Since business processes are an accumulation of different processes, people, front-end and back-end components etc., they are usually grouped together in a cluster in order to derive appropriate measures:
Business Continuity Response Cluster
• Bundling applications into a response cluster derived from the risks to business continuity in order to be able to react appropriately.
• Based on related application within a business area
- These applications then include all the components and processes required to deliver the application.
Disaster Recovery (DR) — focus on failures caused by long-term disruptions or disasters, such as
• Fires, explosions, chemical accidents
• Floods, earthquakes
• extended power supply interruptions
Disaster Recovery focuses on the recovery of technological equipment and platforms or other required technological infrastructure in the event of a permanent loss of equipment and/or technology, including data
Terms used in the context of BCDR measures
Business continuity and disaster recovery measures are often considered together.
• Business continuity ensures that services continue to operate during or after incidents
• Disaster Recovery defines how services are restored after a complete failure
RTO = Recovery Time Objective
The aim of the recovery time is the time span after an incident
• Computer, platform, server failure
• Application crash
• Network disruption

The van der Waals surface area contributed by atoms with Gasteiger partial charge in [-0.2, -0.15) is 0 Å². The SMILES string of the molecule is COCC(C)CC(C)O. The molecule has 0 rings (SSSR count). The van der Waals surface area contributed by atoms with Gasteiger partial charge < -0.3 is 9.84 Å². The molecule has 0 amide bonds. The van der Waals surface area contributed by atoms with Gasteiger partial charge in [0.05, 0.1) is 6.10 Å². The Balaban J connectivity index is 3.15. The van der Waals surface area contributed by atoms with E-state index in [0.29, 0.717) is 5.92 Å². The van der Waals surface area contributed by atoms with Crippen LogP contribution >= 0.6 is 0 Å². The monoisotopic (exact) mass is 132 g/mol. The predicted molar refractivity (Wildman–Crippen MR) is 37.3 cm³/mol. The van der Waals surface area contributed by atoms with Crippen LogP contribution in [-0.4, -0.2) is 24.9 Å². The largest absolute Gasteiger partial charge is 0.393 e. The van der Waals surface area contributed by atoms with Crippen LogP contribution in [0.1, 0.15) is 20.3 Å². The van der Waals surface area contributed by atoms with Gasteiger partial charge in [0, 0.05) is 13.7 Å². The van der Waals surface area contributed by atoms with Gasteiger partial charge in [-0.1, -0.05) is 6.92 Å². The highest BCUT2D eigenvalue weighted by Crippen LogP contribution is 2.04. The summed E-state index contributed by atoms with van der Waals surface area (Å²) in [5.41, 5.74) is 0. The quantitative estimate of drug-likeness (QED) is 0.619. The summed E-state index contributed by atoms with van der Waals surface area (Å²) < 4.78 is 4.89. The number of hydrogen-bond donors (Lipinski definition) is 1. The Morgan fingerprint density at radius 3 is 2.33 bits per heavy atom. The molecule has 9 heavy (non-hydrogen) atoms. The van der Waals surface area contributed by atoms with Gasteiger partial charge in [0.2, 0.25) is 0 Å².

Within which a product or service must be resumed before unacceptable consequences occur.
This includes restoration of
• of normal operation
RPO = Recovery Point Objective
Recovery point at which information used by an activity must be recovered so that business activities can function when resumed
• This defines parameters for the intervals at which backups are performed for recovery
• The RPO value indicates the period of time during which data can be lost and depends on the sources from which the transaction data can be obtained.
• This time is relatively short if the backups can be retrieved directly for recovery, but it becomes longer if there are media breaks in the backups (different backup media) The recovered data is only as current as the last backup
• If backups are only made every 24 hours, the RPO is 24 hours.
• Data that has changed during this period may then be lost
MTD (Maximum Tolerable Downtime) and MAD = (Maximum Allowable Dowtime) are to be understood in the same way — often used on MTPD (Maximum Tolerable Period of Destruction). They indicate the time that a company can tolerate the loss of a service — this is defined by appropriate BIA (Business Impact Analysis).
The framework for business continuity and disaster recovery is therefore comprehensive and affects many areas of the business. For the entire IT infrastructure and business processes it is therefore very important that BCDR measures are planned and tracked from the very beginning. For this purpose, appropriate positions must be created within a company, as this cannot be done by the specialist departments themselves. The role of the BC Manager with the support of business analysts should be filled accordingly. Above all, the BIA area and risk assessment is part of the management consideration and is decisive for the continuation of business activities. If services can no longer be offered to customers, this will have a direct impact on the company’s reputation and will be disseminated accordingly on the social media. Immediately after the information security measures, business continuity should therefore follow when planning the IT infrastructure. Only when these components can be guaranteed can the company concentrate on the actual design of the service. So this is part of basic components such as an umbrella, rubber boots and a mackintosh when it rains — you don’t want to get wet, do you?